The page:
By, Jessica Knutzon
A wonderful part of being a Thunderbird student is learning from your peers – especially about their favorite foods. In this week’s edition of Global Cuisine we asked first trimester student Munzer Fahoum about his favorite dish from his home country, Jordan.
It is Bedouin dish that is served in Jordan, Saudi Arabia and Palestine, amongst other countries, called mansaf. Mansaf is the national dish of Jordan and it is served on a large plate intended to serve about five people per dish. There is a layer of flatbread covered in rice, lamb, almonds and pine nuts. As it is eaten, people pour a liquid yogurt, jameed, over it.
“There are rules to eating this dish,” Munzer explained, “You’re usually standing with your left hand behind your back. You take the rice with your right hand, make a ball of all the ingredients and use your thumb flick it into your mouth without touching your lips. It is important you stick to your area of the plate. When you’re done you wipe your hand on the edge of the plate, you lick your hands and can’t touch the food again, then go wash your hands.”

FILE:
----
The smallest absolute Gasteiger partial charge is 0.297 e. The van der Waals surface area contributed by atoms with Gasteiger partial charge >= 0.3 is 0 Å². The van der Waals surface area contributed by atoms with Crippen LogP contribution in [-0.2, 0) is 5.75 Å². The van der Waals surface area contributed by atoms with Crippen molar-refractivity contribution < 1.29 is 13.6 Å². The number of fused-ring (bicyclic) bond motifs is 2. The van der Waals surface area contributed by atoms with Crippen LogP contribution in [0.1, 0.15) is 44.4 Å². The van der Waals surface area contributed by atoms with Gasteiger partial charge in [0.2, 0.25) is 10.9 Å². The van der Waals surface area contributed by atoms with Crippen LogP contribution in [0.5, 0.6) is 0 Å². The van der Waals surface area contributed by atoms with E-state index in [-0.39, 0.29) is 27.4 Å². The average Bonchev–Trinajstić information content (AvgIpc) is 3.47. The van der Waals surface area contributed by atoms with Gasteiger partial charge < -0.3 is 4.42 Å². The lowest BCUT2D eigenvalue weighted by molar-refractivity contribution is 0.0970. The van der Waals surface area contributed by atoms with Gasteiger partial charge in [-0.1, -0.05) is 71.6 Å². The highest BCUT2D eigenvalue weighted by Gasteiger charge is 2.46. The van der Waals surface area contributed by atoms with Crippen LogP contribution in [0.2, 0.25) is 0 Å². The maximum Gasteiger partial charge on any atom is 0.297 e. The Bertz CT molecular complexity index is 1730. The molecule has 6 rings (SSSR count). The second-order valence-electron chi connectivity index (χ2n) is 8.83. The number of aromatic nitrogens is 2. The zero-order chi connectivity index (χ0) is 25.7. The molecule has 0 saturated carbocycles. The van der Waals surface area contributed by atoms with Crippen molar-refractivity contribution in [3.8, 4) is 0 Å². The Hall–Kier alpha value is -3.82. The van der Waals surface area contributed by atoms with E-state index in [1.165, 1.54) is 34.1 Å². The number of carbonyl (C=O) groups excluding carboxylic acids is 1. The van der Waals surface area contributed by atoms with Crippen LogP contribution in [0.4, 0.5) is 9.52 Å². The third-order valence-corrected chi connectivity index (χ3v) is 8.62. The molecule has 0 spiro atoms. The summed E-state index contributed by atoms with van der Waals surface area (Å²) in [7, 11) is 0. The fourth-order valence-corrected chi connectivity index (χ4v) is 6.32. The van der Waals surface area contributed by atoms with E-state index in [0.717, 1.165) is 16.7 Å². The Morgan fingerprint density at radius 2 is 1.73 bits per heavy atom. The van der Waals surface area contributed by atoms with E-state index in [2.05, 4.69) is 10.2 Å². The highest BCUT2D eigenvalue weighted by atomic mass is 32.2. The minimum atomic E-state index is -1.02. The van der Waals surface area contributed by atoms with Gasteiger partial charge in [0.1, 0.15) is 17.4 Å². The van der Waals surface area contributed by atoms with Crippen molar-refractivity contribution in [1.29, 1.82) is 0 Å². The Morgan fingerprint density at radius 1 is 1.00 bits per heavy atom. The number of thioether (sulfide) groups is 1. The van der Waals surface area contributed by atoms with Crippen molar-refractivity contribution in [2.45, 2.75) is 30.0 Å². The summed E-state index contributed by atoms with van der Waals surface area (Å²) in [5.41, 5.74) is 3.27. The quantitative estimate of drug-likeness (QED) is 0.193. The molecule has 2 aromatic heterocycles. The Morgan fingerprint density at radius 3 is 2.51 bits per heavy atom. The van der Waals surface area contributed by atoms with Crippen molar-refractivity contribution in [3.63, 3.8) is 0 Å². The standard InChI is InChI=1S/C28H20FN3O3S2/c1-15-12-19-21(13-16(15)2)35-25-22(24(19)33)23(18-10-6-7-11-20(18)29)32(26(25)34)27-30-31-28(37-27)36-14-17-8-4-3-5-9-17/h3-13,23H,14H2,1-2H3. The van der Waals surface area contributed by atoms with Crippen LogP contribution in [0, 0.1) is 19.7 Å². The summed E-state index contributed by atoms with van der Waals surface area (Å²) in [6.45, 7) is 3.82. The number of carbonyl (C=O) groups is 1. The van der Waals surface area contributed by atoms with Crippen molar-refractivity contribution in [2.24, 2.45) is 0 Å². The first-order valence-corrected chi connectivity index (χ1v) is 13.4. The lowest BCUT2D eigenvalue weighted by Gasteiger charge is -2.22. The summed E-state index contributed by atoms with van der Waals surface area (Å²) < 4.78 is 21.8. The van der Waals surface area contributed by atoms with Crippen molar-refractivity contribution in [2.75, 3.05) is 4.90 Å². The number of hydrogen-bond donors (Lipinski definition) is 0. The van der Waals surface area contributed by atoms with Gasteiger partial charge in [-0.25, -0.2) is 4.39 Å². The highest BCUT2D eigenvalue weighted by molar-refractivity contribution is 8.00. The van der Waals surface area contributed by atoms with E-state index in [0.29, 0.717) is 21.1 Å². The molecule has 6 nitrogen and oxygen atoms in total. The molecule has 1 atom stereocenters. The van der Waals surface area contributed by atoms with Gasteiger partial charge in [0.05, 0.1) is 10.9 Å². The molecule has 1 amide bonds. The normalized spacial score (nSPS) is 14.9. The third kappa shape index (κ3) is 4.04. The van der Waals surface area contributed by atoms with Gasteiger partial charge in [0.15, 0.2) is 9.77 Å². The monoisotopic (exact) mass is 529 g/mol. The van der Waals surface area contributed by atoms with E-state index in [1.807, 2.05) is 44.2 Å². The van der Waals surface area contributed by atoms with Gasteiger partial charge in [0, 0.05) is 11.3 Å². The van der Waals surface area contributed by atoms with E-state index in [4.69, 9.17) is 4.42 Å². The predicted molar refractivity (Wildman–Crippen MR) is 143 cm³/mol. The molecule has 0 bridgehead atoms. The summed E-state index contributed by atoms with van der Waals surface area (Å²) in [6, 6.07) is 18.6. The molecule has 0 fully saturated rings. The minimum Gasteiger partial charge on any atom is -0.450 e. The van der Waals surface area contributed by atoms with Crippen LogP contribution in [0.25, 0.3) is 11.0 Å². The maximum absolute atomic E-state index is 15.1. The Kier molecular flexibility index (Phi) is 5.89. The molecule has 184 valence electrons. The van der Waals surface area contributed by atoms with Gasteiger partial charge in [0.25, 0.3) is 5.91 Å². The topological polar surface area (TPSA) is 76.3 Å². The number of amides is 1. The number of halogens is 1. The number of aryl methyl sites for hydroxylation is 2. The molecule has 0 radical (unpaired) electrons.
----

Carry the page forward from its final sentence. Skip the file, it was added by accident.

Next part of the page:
I asked about when it is eaten, Munzer responded, “It is our national dish, but we usually eat it at large gatherings, happy or sad. When you want to honor someone – you get mansaf. For example, our funerals are meant to distract the family, so we often make mansaf to help make the loved ones feel better and enjoy the time.” The dessert, knafeh, is the same size and is served right after mansaf.
The magical thing about dishes from home are the memories that they create for people. “The first time I ate it I was ten. I remember the first time I ate it, it was introduced to me as the manly traditional dish, especially because it’s difficult to make the balls of rice. I observed everyone’s technique and my dad would try to teach me how to roll the best rice ball,” Munzer described. “The last time I ate it was about a month and half ago, right before I came here. During Ramadan this is served at buffets and I had it right before I left for Thunderbird. Some people drink arak with mansaf, which is like ouzo, but it’s difficult to have a drink since there’s isn’t usually place to keep your glass.”
When asked about how important it is to pass along the tradition of eating mansaf, he responded, “I want my future children to learn how to eat it. It’s very Jordanian and I like that.”